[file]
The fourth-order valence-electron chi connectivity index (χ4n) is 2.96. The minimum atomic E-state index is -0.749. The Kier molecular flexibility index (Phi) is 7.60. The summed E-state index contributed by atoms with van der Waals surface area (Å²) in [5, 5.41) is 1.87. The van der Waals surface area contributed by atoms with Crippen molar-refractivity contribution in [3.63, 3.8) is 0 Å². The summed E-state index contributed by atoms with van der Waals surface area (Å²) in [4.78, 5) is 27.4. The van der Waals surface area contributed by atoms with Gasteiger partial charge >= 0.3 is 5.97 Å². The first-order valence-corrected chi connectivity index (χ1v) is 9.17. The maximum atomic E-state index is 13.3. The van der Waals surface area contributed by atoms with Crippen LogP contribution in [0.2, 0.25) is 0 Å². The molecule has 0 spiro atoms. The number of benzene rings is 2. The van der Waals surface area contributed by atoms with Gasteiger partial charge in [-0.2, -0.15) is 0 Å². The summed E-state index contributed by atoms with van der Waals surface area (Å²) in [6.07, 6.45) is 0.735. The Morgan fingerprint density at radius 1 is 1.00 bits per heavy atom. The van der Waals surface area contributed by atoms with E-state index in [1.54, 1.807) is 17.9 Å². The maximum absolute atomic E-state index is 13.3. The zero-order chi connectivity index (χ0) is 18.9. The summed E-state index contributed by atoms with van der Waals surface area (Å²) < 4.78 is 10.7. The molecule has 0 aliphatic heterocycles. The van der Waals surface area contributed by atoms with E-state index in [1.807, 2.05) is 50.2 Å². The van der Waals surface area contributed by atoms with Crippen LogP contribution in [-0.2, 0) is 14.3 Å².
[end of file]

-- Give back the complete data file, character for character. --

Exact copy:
The fourth-order valence-electron chi connectivity index (χ4n) is 2.96. The minimum atomic E-state index is -0.749. The Kier molecular flexibility index (Phi) is 7.60. The summed E-state index contributed by atoms with van der Waals surface area (Å²) in [5, 5.41) is 1.87. The van der Waals surface area contributed by atoms with Crippen molar-refractivity contribution in [3.63, 3.8) is 0 Å². The summed E-state index contributed by atoms with van der Waals surface area (Å²) in [4.78, 5) is 27.4. The van der Waals surface area contributed by atoms with Gasteiger partial charge >= 0.3 is 5.97 Å². The first-order valence-corrected chi connectivity index (χ1v) is 9.17. The maximum atomic E-state index is 13.3. The van der Waals surface area contributed by atoms with Crippen LogP contribution in [0.2, 0.25) is 0 Å². The molecule has 0 spiro atoms. The number of benzene rings is 2. The van der Waals surface area contributed by atoms with Gasteiger partial charge in [-0.2, -0.15) is 0 Å². The summed E-state index contributed by atoms with van der Waals surface area (Å²) in [6.07, 6.45) is 0.735. The Morgan fingerprint density at radius 1 is 1.00 bits per heavy atom. The van der Waals surface area contributed by atoms with E-state index in [1.54, 1.807) is 17.9 Å². The maximum absolute atomic E-state index is 13.3. The zero-order chi connectivity index (χ0) is 18.9. The summed E-state index contributed by atoms with van der Waals surface area (Å²) < 4.78 is 10.7. The molecule has 0 aliphatic heterocycles. The van der Waals surface area contributed by atoms with E-state index in [1.807, 2.05) is 50.2 Å². The van der Waals surface area contributed by atoms with Crippen LogP contribution in [-0.2, 0) is 14.3 Å².